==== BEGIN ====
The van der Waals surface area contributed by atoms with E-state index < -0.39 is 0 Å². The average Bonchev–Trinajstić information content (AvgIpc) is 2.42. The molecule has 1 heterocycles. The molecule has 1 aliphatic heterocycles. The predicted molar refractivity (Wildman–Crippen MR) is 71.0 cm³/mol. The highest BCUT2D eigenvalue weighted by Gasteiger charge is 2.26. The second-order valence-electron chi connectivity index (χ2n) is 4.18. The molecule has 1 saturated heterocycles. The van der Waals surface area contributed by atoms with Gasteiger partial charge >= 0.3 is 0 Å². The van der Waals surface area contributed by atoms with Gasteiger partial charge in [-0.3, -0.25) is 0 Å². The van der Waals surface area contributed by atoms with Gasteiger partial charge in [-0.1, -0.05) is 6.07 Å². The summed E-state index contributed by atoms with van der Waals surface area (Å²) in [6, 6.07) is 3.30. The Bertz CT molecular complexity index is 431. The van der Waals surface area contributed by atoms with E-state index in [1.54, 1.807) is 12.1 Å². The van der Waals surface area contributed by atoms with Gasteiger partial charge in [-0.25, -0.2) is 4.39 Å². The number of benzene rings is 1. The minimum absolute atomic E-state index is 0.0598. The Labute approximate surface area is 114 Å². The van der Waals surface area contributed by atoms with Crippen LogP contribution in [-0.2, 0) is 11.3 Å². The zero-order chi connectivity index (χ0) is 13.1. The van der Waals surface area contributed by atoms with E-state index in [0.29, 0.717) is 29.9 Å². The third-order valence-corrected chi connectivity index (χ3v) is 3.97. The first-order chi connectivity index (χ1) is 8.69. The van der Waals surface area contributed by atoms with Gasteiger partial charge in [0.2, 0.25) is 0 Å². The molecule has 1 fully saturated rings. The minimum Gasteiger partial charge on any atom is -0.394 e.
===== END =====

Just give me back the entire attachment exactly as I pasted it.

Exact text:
The van der Waals surface area contributed by atoms with E-state index < -0.39 is 0 Å². The average Bonchev–Trinajstić information content (AvgIpc) is 2.42. The molecule has 1 heterocycles. The molecule has 1 aliphatic heterocycles. The predicted molar refractivity (Wildman–Crippen MR) is 71.0 cm³/mol. The highest BCUT2D eigenvalue weighted by Gasteiger charge is 2.26. The second-order valence-electron chi connectivity index (χ2n) is 4.18. The molecule has 1 saturated heterocycles. The van der Waals surface area contributed by atoms with Gasteiger partial charge >= 0.3 is 0 Å². The van der Waals surface area contributed by atoms with Gasteiger partial charge in [-0.3, -0.25) is 0 Å². The van der Waals surface area contributed by atoms with Gasteiger partial charge in [-0.1, -0.05) is 6.07 Å². The summed E-state index contributed by atoms with van der Waals surface area (Å²) in [6, 6.07) is 3.30. The Bertz CT molecular complexity index is 431. The van der Waals surface area contributed by atoms with E-state index in [1.54, 1.807) is 12.1 Å². The van der Waals surface area contributed by atoms with Gasteiger partial charge in [-0.25, -0.2) is 4.39 Å². The number of benzene rings is 1. The minimum absolute atomic E-state index is 0.0598. The Labute approximate surface area is 114 Å². The van der Waals surface area contributed by atoms with Crippen LogP contribution in [-0.2, 0) is 11.3 Å². The zero-order chi connectivity index (χ0) is 13.1. The van der Waals surface area contributed by atoms with E-state index in [0.29, 0.717) is 29.9 Å². The third-order valence-corrected chi connectivity index (χ3v) is 3.97. The first-order chi connectivity index (χ1) is 8.69. The van der Waals surface area contributed by atoms with Gasteiger partial charge in [0.2, 0.25) is 0 Å². The molecule has 1 fully saturated rings. The minimum Gasteiger partial charge on any atom is -0.394 e.